...we can alert you and then we can take remediate of action. So that a little bit of a roundabout answer. But like there's a whole class of these things that bad guys have basically figured out how to get on your network. You can no longer just assume that you're going to keep them off, and so the game is, can I spot them once they're there quickly and take some action before they do real damage? Right? Right, so you got to be proactively monitoring your network to prevent these types of you know, ransomware. Yeah, I mean the only the only word I would parse theirs, I would say detect. So, like, okay, me, which is it's a subtle point, but you know, if you think about it from an information security perspective, there are always a set of protective controls, right, I'm never at people should have firewalls, right, they should have anti virus, like these are things that like stopp thing from happening. And what that effect we does? It just raises the bar for the sophistication of the of the attack. But unfortunately, just it's becoming easier and easier for less skilled people to launch more sophisticated attacks and therefore they're there. They're just targeting smaller and smaller companies, and so we just think it's what we've seen as the opportunity, unfortunately, is or really the need there is to is to provide this kind of sophisticated detection capabilities to the mid market. Got It. Got It. So when we smoke a fun earlier, you really should shed a story around the changing market place at the last twelve months with covid and walk from home, like, how has the market change and what is sidegloss done to quickly adapt to changing customer needs? Yeah, so you know, side glass, right, network defense as a service, and we were doing quite well with this. Like you know, network is a sort of interesting term. SISSA when they issue their alerts this as the Information Security...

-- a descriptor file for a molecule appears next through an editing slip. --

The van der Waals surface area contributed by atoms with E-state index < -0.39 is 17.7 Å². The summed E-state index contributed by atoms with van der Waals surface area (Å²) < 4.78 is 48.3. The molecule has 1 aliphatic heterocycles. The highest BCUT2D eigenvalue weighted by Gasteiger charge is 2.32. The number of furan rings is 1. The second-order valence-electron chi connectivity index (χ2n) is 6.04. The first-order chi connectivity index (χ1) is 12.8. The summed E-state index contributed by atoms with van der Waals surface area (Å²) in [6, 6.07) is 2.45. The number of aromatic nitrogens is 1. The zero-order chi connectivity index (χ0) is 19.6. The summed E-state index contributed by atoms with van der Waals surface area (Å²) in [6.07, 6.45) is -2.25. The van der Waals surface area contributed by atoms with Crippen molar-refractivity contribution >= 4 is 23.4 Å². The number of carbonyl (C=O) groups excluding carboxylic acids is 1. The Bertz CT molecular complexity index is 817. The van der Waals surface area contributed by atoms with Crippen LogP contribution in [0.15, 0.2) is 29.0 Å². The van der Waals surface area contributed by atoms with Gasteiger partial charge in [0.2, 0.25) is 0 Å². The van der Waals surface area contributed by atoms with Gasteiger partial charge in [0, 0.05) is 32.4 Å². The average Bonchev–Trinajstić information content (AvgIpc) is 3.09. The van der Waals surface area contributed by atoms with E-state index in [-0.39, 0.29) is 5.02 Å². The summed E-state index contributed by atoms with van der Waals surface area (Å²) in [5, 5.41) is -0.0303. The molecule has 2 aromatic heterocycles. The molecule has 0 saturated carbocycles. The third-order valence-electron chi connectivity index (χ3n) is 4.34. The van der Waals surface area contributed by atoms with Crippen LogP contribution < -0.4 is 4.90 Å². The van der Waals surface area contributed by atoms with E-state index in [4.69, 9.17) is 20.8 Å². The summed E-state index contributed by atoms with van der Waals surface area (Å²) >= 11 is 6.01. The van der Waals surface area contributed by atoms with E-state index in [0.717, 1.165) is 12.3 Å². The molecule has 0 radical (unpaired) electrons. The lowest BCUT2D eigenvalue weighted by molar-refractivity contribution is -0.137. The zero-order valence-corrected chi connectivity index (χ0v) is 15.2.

Agency for the US, and they they're right. They say network defenders. Right, so network defenders the sort of a generic term for someone who helps keep a company's net we're saying, but I think the thing that we're we've all realized is that you know, what is a company and what is a network has sort of been shifting for some time. Obviously people have been using saspace services like officerr sixty five or sales force. People have been using infrastructures, a service like aws, as you're that that's all. That's all been happening for some period of time. When covid hit, you know, in the states here, like last March, I think, after the sort of initial shock, kind of through the summer, we just saw this massive acceleration of movement to the cloud, you know. So everybody was working from home and so they weren't in the office and so the places where sort of what the office was was was changing, and a lot of it. We saw a huge uptake in in a couple things, right. One was a VPNS, right. So you know last year the thing twelve to be fair, the first part of the year, the thing you wanted to be selling was laptops, right. I mean you and I work in technology. We think of course, you know, everybody's got a laptop. Everybody's just like working from home now. So that was the first thing you wanted to be selling. was like, you know, left like literally the the machines let you go work at home, and then you know anti virus and then you know remote working kind of connectivity software like office sixty five or vpns, because that was really what everybody was thinking about. And so I think everybody knew remote working or work from anywhere was was going to happen and the push the cloud was going to happen. You know, it just happened five years faster and it happened all at once, like you know, and so many industries where just the covid just accelerated trends that were already happening. And so this was a real challenge, right because we fundamentally had spent a lot of time making side glass work well with traditional networking equipment like, for the firewalls, Cisco...